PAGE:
Real men eat pumpkin spice
Not just for latte's anymore

Real men eat pumpkin spice
Ari LeVaux - 11/09/2017

There are some traditions at elk camp that are not to be broken. There will be snoring, booze, dirty dishes, gratuitous belching, and profane utterances never to leave the sacred wall tent. There may or may not be animals taken, but there will be a party of hunters hitting it hard by day, looking to rest and replenish at night, and there is no prohibition against pumpkin spices at hunting camp. Quite the contrary, it turns out.

Until about 14 years ago, the pumpkin spices stayed in familiar culinary territory, adding their aromatic flavors to pies, cookies and the occasional glass of holiday eggnog. It was an open secret among adventurous chefs that the spices could be applied elsewhere, but doing so was rarely the selling point that it is today.

The Pumpkin Spice Latte (PSL) was introduced by Starbucks in 2003. Since then, more than 200 million PSLs have been sold, and the pumpkin spice umbrella has grown far beyond the coffee chain. Pumpkin spices have become a major food trend, anointing about $500 million worth of food (and candle, soap and swag) product annually, and they appear in processed foods like Godiva truffles and Pringles potato chips, as well as the cookies and Pop Tarts that I impulse-purchased en-route to hunting camp. There is even Pumpkin Spice insurance coverage, because, you guessed it, pumpkin spices are good on everything.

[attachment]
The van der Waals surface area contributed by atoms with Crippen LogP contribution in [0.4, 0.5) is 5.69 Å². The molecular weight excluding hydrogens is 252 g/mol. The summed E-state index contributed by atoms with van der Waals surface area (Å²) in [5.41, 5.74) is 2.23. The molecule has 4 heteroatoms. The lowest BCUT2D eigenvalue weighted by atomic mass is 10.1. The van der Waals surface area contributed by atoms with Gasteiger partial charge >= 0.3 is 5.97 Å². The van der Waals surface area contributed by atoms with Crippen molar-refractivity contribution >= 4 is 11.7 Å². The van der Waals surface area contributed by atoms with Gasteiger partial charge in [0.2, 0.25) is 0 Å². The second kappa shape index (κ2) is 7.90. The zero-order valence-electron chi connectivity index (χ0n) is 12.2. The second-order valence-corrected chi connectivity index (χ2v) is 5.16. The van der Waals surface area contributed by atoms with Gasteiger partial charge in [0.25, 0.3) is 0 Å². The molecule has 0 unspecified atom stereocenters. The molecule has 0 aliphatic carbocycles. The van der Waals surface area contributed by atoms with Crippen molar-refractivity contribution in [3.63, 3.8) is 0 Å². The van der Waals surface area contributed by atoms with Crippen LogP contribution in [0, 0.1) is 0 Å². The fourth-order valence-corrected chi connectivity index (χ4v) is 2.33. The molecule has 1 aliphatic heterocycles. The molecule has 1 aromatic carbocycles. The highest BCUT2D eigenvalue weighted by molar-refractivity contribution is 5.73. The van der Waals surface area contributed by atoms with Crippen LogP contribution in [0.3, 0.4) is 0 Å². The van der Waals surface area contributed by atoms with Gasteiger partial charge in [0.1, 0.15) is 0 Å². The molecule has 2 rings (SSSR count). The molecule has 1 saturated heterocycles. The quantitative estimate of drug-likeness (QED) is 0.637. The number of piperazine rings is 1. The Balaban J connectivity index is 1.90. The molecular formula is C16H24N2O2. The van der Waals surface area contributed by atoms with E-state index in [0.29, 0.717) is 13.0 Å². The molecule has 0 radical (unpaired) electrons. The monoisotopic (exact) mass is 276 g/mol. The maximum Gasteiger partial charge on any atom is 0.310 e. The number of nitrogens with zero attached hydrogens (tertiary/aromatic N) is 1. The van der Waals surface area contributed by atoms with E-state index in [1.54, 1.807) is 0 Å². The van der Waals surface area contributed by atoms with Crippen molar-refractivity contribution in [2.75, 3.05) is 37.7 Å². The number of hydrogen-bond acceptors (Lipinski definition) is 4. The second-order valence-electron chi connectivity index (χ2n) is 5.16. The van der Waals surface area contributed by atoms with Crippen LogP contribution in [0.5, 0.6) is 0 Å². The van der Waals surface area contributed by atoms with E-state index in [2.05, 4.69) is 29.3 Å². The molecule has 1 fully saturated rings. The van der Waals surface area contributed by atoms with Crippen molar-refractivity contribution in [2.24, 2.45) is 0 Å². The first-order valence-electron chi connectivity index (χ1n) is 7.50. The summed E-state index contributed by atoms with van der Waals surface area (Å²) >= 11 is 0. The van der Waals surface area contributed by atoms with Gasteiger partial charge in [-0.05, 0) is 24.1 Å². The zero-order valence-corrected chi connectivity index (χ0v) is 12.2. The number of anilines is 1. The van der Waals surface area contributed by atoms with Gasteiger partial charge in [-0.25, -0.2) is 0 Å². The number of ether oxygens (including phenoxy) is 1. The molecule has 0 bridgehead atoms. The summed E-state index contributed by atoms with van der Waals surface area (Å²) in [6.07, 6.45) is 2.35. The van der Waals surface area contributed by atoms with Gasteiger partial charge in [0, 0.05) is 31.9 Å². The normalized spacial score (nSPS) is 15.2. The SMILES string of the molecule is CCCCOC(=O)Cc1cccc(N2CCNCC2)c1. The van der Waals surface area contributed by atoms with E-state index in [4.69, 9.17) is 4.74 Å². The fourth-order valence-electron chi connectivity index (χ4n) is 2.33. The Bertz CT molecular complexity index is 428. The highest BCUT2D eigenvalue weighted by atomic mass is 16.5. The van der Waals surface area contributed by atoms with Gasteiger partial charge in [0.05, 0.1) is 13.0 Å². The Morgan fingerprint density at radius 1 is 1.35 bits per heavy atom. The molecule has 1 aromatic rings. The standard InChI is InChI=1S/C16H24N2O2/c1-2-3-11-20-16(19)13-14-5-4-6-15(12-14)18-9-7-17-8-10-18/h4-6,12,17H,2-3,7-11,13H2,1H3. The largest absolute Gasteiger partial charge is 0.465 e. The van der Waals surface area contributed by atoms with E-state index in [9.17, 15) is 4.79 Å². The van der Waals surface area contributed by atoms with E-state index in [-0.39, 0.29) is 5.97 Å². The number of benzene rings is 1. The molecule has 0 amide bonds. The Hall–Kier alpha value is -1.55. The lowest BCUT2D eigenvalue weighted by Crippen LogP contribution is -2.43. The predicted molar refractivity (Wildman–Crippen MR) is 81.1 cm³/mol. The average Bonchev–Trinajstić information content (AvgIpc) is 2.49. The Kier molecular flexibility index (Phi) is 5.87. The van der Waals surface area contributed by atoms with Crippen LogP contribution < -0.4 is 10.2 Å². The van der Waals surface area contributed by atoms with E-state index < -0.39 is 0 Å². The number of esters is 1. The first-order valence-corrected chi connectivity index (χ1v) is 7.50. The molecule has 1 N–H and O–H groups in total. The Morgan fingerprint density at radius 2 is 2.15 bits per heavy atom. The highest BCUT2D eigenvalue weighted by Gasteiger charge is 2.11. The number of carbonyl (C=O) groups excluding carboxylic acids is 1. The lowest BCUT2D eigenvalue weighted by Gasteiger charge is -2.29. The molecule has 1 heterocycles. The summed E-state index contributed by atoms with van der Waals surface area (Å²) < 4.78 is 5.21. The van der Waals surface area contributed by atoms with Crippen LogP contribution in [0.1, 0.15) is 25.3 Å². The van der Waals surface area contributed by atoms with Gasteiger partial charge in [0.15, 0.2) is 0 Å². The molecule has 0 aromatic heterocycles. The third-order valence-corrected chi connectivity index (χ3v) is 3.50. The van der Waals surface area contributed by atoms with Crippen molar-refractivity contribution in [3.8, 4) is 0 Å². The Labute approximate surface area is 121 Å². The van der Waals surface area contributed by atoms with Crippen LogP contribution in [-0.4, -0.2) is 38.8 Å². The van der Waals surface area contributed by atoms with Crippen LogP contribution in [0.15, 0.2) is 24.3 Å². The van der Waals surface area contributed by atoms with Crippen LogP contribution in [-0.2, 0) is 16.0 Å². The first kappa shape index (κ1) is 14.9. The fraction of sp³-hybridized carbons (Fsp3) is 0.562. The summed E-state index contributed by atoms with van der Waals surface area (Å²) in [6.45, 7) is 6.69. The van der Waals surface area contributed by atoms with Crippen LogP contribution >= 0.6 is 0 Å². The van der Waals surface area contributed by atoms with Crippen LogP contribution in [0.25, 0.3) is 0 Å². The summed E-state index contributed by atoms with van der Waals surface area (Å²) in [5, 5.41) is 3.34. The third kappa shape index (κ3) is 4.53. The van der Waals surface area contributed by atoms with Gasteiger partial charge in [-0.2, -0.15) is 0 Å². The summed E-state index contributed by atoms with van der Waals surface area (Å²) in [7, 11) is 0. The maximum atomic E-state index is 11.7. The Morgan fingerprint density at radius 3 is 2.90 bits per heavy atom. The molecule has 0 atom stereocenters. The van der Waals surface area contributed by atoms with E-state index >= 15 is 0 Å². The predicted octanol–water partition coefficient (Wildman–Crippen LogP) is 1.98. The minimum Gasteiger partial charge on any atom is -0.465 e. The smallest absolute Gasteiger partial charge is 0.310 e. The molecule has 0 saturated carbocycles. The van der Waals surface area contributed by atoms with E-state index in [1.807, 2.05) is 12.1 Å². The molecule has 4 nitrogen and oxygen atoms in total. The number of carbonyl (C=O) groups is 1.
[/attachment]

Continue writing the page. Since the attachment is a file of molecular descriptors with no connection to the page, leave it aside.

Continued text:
We know they spice up a bowl of morning oatmeal, but would they work in a big greasy breakfast, or a chunky, savory supper? Would the pumpkin spices mix with whatever drink might be within arm’s reach of one’s camp chair? These are the questions I went to hunting camp to investigate.

As I prepared to get out of town, I decided to calibrate my pumpkin spice-o-meter to the original elixir: the Starbucks Pumpkin Spice Latte (PSL). But the drive-thru line was 16 cars long, spilling onto the street. I wasn’t getting into that, and was afraid if I parked and went inside my car would get trapped by the ever expanding drive-thru line. I decided to wing it. The clock was ticking and I had to get out of town.

Anyway, Starbucks didn’t even invent the pumpkin spice latte, much less pumpkin spices, which have been used together for centuries. A batch of pumpkin spices is typically about half cinnamon, followed by smaller amounts of ginger, nutmeg, allspice and clove. But the formula is most customizable. I was in a rush, so I bought

some premixed powder at the store. I also bought a rotisserie chicken. Driving home, the smell of pumpkin spices mingled with the smell of baked chicken, and it was very right.

As I packed my stuff, I followed the guidance of an enthusiastic YouTuber “Talk Becky Talk” and learned her method of homemade PSL from scratch. Hers, like the Starbucks version, is prepared by mixing coffee with pre-made pumpkin spice syrup. Her spice mix, nutmeg-heavy and clove-free with added black pepper, demonstrates the range within which this mixture can be customized.